To our great regret, the leftist leanings in the Russian Orthodox Church Abroad became preponderant. This tendency actually surfaced as early as the 1970s and the 1980s, during the presidency of Metropolitan Philaret. Even at that point, dissent was beginning to occur among the clergy and the faithful of the Russian Orthodox Church Abroad, though in secret and covertly. It had not yet revealed itself in some form of fractionalism or in some overt movement, but, rather, in the formation and declaration of simple opinions. For example, Archbishop Averky was not perceived in an unambiguously positive light; on the contrary, he was seen as too conservative and withdrawn from the modern world and its problems. The Archbishop was openly taunted, in Jordanville, as a brooding person who ceaselessly preached on apocalyptical subjects and possessed no cheerfulness—albeit cheerfulness as seen from the Western mind-set. Cheer and optimism, from this view, exist solely within the realm of this world; otherwise, one is doomed to gloom, dejection, and boredom: “We will not listen to such people as Archbishop Averky, since they are killjoys.”
Unfortunately, the liberal clergy and laity in the Russian Orthodox Church Abroad took advantage of these past errors in characterizing the Moscow Patriarchate, in order to substantiate their “leftist” leanings. As well, many mistakes were made in relation to the rash establishment of parishes in Russia, after the fall of Communism, and especially with the hasty and unconsidered consecration of Bishops there. And those errors, regrettably, very quickly and in rather short term eroded the lofty spiritual authority of the Russian Orthodox Church Abroad, which accrued to it during the several decades in which it dauntlessly spoke about the true conditions of the Orthodox in Soviet Russia, sending—insofar as possible, in the prevailing conditions—ecclesiastical and theological books everywhere within the boundaries of the U.S.S.R. of that time.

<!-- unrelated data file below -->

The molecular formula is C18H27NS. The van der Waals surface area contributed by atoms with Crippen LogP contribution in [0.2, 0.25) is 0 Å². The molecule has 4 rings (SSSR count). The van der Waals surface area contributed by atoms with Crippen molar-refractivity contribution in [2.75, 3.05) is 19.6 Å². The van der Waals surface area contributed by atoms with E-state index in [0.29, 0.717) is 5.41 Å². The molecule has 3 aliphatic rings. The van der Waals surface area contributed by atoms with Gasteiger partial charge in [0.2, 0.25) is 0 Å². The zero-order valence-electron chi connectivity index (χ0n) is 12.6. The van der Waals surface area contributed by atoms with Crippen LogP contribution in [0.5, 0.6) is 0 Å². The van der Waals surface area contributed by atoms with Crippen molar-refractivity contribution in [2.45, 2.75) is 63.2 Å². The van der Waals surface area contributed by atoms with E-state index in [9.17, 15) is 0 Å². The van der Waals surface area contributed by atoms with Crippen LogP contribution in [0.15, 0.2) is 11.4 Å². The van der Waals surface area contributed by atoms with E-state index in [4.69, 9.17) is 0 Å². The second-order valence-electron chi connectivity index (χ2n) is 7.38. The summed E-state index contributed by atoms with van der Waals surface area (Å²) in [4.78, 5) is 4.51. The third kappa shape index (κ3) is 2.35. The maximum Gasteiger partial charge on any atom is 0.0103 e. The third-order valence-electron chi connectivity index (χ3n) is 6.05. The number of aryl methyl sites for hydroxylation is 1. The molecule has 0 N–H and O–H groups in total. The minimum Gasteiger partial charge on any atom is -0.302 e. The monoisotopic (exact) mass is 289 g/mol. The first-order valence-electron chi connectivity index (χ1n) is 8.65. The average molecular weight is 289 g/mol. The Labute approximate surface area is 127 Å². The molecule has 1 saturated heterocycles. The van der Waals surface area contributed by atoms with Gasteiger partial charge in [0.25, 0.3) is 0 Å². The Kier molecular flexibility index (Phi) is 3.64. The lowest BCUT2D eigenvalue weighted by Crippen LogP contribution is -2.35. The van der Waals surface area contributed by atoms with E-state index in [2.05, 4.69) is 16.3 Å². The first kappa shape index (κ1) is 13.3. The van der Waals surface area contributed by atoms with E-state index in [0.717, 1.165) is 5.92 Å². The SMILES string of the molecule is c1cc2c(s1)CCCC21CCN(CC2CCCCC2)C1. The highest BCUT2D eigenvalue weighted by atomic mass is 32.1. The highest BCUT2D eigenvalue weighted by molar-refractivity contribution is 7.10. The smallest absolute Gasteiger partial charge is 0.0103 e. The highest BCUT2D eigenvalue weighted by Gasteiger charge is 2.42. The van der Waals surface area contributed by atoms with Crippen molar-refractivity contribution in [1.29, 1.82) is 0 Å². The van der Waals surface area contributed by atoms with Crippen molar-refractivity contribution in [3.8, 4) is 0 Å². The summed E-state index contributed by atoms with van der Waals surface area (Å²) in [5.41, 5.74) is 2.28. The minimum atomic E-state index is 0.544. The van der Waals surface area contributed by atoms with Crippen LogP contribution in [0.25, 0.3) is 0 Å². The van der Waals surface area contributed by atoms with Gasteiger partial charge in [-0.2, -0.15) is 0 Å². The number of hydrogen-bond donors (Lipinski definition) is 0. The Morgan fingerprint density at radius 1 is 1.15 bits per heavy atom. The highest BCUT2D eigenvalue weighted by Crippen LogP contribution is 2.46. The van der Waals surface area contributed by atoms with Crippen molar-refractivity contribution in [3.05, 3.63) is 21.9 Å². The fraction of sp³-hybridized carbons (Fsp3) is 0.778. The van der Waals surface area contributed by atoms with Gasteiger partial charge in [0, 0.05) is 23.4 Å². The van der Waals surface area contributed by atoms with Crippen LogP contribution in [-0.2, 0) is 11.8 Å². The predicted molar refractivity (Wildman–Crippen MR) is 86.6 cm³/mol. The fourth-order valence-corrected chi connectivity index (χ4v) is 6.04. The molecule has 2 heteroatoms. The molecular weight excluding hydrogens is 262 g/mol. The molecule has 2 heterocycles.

Hence, we come to the tragic events which took place around the year 2000. It was in that year that Archbishop Mark, who is doubtlessly the leader of the movement for union with the Moscow Patriarchate, succeeded in gathering around himself the rest of the Bishops. Metropolitan Vitaly’s poor health was categorically misused both “on the left” and “on the right.”
And what is the situation among the clergymen, the monastics, and the laity? What is happening among them, generally speaking?
A faction of the clerics of the Russian Orthodox Church Abroad, of fanatical and extremist mentality, left the Church Abroad long ago, establishing their own jurisdictions, which began disintegrating in a fashion similar to that which we see in the extremist Greek Old Calendarist jurisdictions. By their existence, by what they speak, write, and do, they bring enormous detriment to our Churches and our witness, since they allow others to create a false caricature of us. By their fanatical and extremist conduct, they create a horrendous image of Orthodoxy. In so doing, they supply additional grounds for the modernistic and liberal-minded members of the Russian Orthodox Church Abroad, who are in favor of union with the Moscow Patriarchate, to declare:
So, I ask you to pray for these fathers, brothers and sisters of ours, whose hearts and consciences are literally crucified. In my opinion, the best outcome of this extremely dire situation is that there might eventually be elected, precisely from the midst of these responsible suffering clerics and laymen, people worthy of the Episcopal office, who will in fact continue the struggle of the Russian Orthodox Church Abroad, standing in the fullness of the Orthodox Faith and having as their goal spiritual victory, in their very lives, and the fullness thereof, not in words, not in phrases, not in writing, but in spirit and truth, which are essential and definitive.
March 14th, 2008 at 5:55 am
September 10th, 2008 at 3:56 pm
November 20th, 2008 at 5:41 pm